There is the apologist for the teen girls at his school who haplessly tried to gain momentum for a movement to encourage girls to wear tefillin. (The movement predictably failed for reasons so obvious that they need not be elaborated here.)
There is the activist who was founder of Manhattan’s first “Partnership Minyan,” itself a practice long ago rejected by RCA and by theYeshiva University normative Orthodox world, long before October 30, 2015.
The response to the RCA adopting its historic policy has reflected the following:
1. Prior RCA statements on the subject had been so nuanced that they had failed to touch a chord or to impact public policy. Like the recent RCA resolution on racism, which no one cared about, prior RCA statements affirming Orthodoxy’s rejection of Christian and non-halakhic Jewish groups ordaining women had been pulverized into pablum and utterly failed to resonate. Now, this time, a clear policy has been stated at the insistence of RCA membership. It resonates.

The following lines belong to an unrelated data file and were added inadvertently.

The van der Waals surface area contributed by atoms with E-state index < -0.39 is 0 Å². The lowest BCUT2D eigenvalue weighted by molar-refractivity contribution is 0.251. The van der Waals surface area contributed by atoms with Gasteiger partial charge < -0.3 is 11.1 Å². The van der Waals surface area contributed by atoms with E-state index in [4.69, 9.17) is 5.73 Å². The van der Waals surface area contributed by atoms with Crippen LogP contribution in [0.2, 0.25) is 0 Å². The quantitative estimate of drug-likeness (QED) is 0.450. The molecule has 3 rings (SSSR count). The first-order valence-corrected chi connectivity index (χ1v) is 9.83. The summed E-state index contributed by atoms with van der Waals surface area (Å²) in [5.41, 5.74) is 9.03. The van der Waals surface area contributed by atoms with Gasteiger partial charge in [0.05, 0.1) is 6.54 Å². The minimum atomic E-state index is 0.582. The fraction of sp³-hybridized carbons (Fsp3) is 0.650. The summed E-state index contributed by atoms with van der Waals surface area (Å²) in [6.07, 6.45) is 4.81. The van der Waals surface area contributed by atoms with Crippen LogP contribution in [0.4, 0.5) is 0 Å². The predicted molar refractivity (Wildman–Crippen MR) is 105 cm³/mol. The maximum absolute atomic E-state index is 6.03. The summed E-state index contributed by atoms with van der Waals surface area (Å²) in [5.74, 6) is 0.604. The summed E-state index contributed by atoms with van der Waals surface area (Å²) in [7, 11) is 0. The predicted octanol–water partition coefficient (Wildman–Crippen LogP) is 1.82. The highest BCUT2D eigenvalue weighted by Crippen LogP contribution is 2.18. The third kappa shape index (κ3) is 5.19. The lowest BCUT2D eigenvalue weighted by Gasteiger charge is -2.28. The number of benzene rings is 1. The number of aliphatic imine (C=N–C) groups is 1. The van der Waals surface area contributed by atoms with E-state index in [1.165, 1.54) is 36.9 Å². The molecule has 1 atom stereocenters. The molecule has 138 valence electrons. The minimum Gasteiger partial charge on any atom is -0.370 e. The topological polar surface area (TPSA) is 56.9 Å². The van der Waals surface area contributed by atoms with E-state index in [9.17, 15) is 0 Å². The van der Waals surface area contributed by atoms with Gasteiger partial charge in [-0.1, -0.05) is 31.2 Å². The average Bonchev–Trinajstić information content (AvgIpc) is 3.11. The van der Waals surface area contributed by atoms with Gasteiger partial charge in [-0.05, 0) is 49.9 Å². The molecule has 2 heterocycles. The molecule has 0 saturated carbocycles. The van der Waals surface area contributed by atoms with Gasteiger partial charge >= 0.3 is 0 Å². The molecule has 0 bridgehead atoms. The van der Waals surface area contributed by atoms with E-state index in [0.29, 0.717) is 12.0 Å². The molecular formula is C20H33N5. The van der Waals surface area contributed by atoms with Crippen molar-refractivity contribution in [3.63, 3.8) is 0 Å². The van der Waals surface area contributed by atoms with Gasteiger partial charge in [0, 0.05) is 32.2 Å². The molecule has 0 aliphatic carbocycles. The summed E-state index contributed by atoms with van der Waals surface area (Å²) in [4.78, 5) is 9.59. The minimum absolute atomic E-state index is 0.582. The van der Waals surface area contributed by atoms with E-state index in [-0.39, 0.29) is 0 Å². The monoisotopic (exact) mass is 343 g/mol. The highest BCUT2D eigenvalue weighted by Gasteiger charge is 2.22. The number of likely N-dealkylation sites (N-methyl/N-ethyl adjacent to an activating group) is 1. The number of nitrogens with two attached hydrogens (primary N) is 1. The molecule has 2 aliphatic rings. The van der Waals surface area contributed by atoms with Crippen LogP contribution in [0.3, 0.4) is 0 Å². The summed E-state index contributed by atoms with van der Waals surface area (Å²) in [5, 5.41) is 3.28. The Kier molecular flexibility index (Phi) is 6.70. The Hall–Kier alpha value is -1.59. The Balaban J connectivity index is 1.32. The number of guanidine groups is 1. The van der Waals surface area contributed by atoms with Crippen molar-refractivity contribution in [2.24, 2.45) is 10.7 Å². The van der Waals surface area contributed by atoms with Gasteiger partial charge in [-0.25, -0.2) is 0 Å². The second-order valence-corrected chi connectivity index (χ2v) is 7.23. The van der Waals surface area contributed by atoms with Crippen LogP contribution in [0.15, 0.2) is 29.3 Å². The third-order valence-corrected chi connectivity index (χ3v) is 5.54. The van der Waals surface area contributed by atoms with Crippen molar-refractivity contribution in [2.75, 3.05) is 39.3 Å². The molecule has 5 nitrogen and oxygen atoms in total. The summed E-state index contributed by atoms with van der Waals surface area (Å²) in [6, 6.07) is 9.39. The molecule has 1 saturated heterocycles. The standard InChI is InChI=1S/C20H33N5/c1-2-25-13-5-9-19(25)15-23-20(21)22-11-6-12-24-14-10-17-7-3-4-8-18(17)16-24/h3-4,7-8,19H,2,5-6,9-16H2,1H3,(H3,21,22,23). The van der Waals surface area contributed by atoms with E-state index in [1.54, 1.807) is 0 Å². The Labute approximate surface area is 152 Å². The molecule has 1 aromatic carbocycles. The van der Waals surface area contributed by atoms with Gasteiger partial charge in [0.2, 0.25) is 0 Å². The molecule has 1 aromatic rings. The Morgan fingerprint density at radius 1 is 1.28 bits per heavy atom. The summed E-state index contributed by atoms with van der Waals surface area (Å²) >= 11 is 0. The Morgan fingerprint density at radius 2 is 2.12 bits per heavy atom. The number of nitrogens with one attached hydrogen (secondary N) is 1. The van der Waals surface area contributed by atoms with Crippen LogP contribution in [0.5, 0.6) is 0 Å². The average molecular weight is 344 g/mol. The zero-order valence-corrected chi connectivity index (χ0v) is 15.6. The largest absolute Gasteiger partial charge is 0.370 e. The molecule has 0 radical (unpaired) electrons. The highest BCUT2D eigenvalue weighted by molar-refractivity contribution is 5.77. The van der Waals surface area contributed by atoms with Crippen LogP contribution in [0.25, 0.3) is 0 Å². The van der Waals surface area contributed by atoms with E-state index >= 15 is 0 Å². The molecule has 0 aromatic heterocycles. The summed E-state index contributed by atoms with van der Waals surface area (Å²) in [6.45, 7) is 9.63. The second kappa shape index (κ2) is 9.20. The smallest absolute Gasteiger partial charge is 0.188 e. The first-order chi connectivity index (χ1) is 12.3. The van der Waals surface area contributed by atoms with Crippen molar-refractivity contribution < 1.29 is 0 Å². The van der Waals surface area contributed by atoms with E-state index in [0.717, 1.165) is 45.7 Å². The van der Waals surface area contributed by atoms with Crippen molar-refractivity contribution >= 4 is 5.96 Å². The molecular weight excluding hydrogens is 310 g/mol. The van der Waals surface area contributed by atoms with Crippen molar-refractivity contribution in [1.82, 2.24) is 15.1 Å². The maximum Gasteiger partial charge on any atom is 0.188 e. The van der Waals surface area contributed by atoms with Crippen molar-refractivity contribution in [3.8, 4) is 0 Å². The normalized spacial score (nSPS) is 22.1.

2. The same left-oriented Jewish media outlets that attacked this RCA Resolution also attack RCA whenever the organization acts with fidelity towards halakhic standards. In striking an historic accord with the Israeli Chief Rabbinate for assuring uniform standards for halakhic conversion to Judaism, the same RCA was attacked with the same specious velocity and ferocity that it has encountered this time, by the same media.
And it was the same when RCA affirmed Torah standards and values in the face of the June 2015 United States Supreme Court Obergefell decision. It always is identical: the same media, the same “Open Orthodox” sources attacking.
3. There has been a huge response of public encomia, applauding RCA heartily, with an admiration rarely expressed this intensely for RCA, coming from media in the normative Orthodox community. Those who previously have challenged RCA’s historic reticence, in the era after Rav Yosef Ber Soloveitchik’s passing, have coalesced to applaud RCA for taking a stand and saying it boldly. RCA, though always a favorite piñata among the non-halakhic segments of the Jewish community and their media, now enjoys a new level of public respect in mainstream normative Orthodox publications in America.